Glossary term: Kuiper Belt

Also known as Edgeworth-Kuiper Belt

Description: The Kuiper Belt is a band of small, icy objects in the outer Solar System mostly lying beyond the orbit of Neptune. Most objects are found at distances of 40–48 astronomical units from the Sun. Objects in the Kuiper Belt are mostly small although several dwarf planets can be found there, including Pluto. Unlike the small bodies and dwarf planets in the asteroid belt, the objects in the Kuiper Belt are mostly made of frozen water, methane, and ammonia.

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Term and definition status: This term and its definition is still awaiting approval

The OAE Multilingual Glossary is a project of the IAU Office of Astronomy for Education (OAE) in collaboration with the IAU Office of Astronomy Outreach (OAO). The terms and definitions were chosen, written and reviewed by a collective effort from the OAE, the OAE Centers and Nodes, the OAE National Astronomy Education Coordinators (NAECs) and other volunteers. You can find a full list of credits here. All glossary terms and their definitions are released under a Creative Commons CC BY-4.0 license and should be credited to "IAU OAE".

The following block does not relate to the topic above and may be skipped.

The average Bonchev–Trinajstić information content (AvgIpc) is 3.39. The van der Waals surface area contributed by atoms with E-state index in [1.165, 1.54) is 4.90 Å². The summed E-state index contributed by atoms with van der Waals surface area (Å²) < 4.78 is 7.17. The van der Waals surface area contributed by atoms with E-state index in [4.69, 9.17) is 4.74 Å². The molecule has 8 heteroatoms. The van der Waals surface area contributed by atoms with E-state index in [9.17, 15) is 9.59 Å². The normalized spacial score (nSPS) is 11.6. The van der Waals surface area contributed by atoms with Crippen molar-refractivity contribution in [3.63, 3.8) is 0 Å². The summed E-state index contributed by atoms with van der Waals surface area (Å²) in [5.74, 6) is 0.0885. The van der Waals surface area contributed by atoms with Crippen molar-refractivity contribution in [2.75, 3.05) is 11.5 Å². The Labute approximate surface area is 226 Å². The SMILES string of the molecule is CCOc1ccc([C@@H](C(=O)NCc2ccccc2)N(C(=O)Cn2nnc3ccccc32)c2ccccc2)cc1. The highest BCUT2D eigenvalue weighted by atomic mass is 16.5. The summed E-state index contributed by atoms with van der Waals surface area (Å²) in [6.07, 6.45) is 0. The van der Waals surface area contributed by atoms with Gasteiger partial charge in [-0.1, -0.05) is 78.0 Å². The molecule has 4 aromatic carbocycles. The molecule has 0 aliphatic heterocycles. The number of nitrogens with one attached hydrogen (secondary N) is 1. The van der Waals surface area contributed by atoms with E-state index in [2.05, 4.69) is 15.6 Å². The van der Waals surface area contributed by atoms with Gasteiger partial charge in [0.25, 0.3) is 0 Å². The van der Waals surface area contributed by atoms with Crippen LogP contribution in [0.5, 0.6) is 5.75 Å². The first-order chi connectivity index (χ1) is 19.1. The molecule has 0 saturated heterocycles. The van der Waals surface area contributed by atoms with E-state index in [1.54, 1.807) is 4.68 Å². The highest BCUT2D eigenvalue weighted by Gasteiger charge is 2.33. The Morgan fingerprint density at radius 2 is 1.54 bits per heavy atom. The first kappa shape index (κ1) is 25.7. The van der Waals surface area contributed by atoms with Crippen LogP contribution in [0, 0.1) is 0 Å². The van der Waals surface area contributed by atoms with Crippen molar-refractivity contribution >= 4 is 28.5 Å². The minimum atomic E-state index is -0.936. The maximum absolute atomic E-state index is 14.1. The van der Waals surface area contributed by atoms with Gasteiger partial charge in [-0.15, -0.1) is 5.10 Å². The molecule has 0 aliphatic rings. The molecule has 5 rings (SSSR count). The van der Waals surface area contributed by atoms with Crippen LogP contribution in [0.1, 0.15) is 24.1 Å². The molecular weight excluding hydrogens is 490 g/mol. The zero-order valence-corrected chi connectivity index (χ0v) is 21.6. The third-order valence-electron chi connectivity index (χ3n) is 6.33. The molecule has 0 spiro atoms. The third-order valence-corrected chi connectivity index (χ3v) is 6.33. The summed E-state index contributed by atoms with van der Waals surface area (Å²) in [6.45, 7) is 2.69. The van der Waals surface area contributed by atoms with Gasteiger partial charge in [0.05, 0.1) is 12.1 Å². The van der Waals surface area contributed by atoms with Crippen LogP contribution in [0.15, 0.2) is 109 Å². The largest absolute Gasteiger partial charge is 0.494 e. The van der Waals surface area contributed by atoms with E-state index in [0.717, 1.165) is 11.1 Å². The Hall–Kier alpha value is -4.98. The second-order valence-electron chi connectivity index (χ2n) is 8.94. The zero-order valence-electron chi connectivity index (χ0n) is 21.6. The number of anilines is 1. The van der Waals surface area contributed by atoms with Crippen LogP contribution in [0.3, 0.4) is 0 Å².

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Image of Pluto in enhanced colour to bring out differences in surface composition. They include craters, ridges and plains.


Caption: NASA's New Horizons spacecraft captured this high-resolution enhanced colour view of the dwarf planet Pluto on in July 2015. The image combines blue, red and infrared images taken by the Ralph/Multispectral Visual Imaging Camera (MVIC). Pluto’s surface appears enhanced in this view to a rainbow of pale blues, yellows, oranges, and deep reds. The image resolves details and colours on scales as small as 1.3 kilometers.
Credit: NASA/Johns Hopkins University Applied Physics Laboratory/Southwest Research Institute credit link
License: PD Public Domain icons